Before you think I’m completely insane, let me assure you that the hot irons in the fire were all pretty hot and, if even a single one of them worked out, it would not only allow me to make the next payment, but also potentially provide the budget necessary to exceed the short term contract and complete the full season in the Renault Eurocup. It was worth the risk!
Throughout the process I tried everything I possibly could. I had a business proposition that I felt was competitive, if not superior, to anyone else seeking advertising/media dollars and I attacked wherever I could. I even reached out to 100 CEO’s from across Canada, mainly by guessing most of their email addresses. These emails led to dozens of promising phone calls that still to this day have potential opportunity, but unfortunately none of them flourished during the time necessary.
Each day passed quicker than the next, and one by one I watched these hot irons I had in the fire mysteriously begin to extinguish. D-Day was quickly approaching when the 2nd and largest payment of the season would need to be sent to the team… and I was still only halfway there! Losing sleep, working early morning till late at night, waking up each day with a pounding headache…it seemed impossible.
Then, on the very last day just before the payment is due, my phone rings. It’s a caller from the most unlikely place, offering to make sure I could make the next payment. Talk about a pressure release, I rarely cry but I will neither confirm nor deny that this may have been one of those occasions.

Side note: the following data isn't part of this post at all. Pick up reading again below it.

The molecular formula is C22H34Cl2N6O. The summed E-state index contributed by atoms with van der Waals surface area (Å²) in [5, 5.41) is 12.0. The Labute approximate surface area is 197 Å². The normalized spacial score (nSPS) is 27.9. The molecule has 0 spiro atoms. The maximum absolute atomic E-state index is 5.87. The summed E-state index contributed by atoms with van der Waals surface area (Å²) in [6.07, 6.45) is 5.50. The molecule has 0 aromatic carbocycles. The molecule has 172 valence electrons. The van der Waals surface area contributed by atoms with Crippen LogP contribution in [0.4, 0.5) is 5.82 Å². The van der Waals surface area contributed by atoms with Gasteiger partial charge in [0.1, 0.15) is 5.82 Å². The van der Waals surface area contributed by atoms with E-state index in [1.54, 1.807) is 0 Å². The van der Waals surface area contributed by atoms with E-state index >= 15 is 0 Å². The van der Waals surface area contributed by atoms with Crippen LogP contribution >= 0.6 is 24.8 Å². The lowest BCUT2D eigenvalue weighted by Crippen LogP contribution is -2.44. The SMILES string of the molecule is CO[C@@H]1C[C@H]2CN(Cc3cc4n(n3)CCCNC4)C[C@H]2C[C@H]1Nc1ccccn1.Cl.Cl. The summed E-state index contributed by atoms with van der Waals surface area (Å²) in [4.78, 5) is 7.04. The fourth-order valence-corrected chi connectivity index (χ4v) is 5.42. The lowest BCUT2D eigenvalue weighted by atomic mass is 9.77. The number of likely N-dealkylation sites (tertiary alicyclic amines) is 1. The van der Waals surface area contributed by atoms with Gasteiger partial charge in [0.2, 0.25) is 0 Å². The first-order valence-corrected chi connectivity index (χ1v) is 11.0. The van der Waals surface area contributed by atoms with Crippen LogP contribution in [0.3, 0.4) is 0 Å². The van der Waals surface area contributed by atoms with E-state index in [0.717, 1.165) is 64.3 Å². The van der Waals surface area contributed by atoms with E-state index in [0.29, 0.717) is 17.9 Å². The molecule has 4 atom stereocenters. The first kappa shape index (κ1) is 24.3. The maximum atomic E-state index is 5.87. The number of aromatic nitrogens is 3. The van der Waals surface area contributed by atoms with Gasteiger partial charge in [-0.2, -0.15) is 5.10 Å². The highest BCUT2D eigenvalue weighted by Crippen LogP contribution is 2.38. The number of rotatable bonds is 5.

Sacrifices are a Choice
With the payment made I headed off to Europe to begin the Official Renault Eurocup preseason tests. Keep in mind that at this point I still didn’t have enough money lined up to make the next two payments, and those payments combined to equal a similar amount to what I just previously so narrowly scraped together.
I did everything I could to make things work financially. I cancelled my television, downgraded phone/internet to the lowest levels possible yet still able to conduct business, lived on the cheapest food I could find, literally digging through the pantry to look for whatever food had been tucked away in the past. I opted out of playing hockey for the first time in my life because I couldn’t afford the fee. While my competition was staying in 5-star hotels I stayed in the absolute cheapest places I could find, most often in a strangers spare bedroom somewhere along the way. I used every last air mile I had accumulated over the years as well as all the free car rentals I had compiled.
But let me stop for a second. Please don’t think that I am complaining and I’m not looking for any pity whatsoever. None of this was forced on me, it was all a choice that I made as I didn’t have to attempt racing cars. I’m stating this simply so you’ll understand what it took to turn this dream into a reality and that my journey to Monaco was far from glamorous.
It’s also important to note that during this time I received a massive amount of support from so many people who helped in so many ways. Some provided financially while others providing necessary support in different ways including generously opening up their homes for me to stay free of charge. There are far too many people for me to even begin mentioning them here because I know I will accidentally forget someone on the list at this moment.